A chance encounter

I’d been doing a lot of research on open heart surgeries and different hospitals. I had found many blogs out there with similar stories to ours, but wasn’t feeling very confident on exactly what to do with the news about Watson. It was interesting how a chance encounter my mother in law, Joan, would have with a woman would really impact the direction we are now heading in. One Saturday afternoon my mother in law was helping a woman pick out a necklace for her son at the jewelry store she works at. The woman, Julie, explained that her son deserved something special and that he had just had open heart surgery. Joan explained that her grandson was going to need open heart surgery. The woman went on and on about how excellent Boston Children’s Hospital was and that their surgeon Dr. Pedro Del Nido was the best. She suggested that we speak and gave Joan her email address for me. I began to research Boston Children’s Hospital and Dr. Pedro Del Nido and what I found gave me comfort for the first time. The hospital is ranked as number one for Pediatric Cardiology and this doctor is pretty much a pioneer in open heart surgery and cardiac catheterization. It seems like he is the very best in the field. I want the very best for Watson. It seems like the answer was placed in my hand. I emailed Julie and eagerly waited to speak with her over the phone.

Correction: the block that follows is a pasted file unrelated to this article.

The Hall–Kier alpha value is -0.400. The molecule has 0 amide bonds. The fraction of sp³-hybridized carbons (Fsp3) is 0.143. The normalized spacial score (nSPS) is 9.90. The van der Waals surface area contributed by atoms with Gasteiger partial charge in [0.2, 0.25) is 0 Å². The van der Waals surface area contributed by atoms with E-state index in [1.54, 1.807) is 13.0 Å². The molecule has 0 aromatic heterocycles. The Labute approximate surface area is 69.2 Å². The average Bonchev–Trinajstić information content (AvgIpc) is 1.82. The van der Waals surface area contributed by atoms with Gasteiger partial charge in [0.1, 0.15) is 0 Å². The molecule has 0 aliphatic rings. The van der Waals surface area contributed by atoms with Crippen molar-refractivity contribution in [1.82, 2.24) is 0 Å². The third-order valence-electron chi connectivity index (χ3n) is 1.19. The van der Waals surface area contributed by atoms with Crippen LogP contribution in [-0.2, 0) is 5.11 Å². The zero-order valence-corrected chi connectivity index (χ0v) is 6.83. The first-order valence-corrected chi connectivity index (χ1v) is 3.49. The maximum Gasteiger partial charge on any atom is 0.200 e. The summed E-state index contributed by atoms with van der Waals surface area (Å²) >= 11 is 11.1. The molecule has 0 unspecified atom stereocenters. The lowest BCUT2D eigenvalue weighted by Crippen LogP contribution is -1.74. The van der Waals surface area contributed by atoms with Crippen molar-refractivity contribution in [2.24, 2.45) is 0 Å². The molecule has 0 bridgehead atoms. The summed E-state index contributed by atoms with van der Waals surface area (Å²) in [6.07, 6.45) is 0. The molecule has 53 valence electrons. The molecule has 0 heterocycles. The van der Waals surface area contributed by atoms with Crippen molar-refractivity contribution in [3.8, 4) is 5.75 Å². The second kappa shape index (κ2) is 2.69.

Sedated EKG

After waiting for months we finally got the news that Watson’s ASD had mostly remained the same. He had a sedated EKG in June which I was terrified for. Once the day of his appointment finally arrived, he seemed in good spirits. He was even ok without having his morning bottle. Upon our check in at the hospital he was all smiles. We were going strong until a nurse tried to get his blood pressure. For some reason that set him off and he started screaming and crying. Never mind his blood pressure, I was through the roof. Other nurses gathered around to help. Unfortunately he wasn’t having any of that. They eventually gave up. The sedation went better than I expected. The nurses just filled up a syringe with liquid from what look like a juice cup and squirted it down Watson’s mouth. He handled that really well and was off to sleep in about 5 or 10 minutes. Greg and I sat in the room playing chess silently on our laptop while the EKG  was preformed. As soon as they were done Watson woke up in a flash. His balance was off and he was unable to hold up his head properly. Then we were on to yet another room for the Dr’s report. Unfortunately the hole in Watson’s heart has not disappeared. They were able to get a better view of it. The Dr. said it was slightly larger than he originally thought, about 1.4 cm in size. He suggested a follow up appointment in 6 months and recommended surgery around 3 years old. And just like that reality set in again. My little boy was going to need surgery.

Healing through Inner Focus?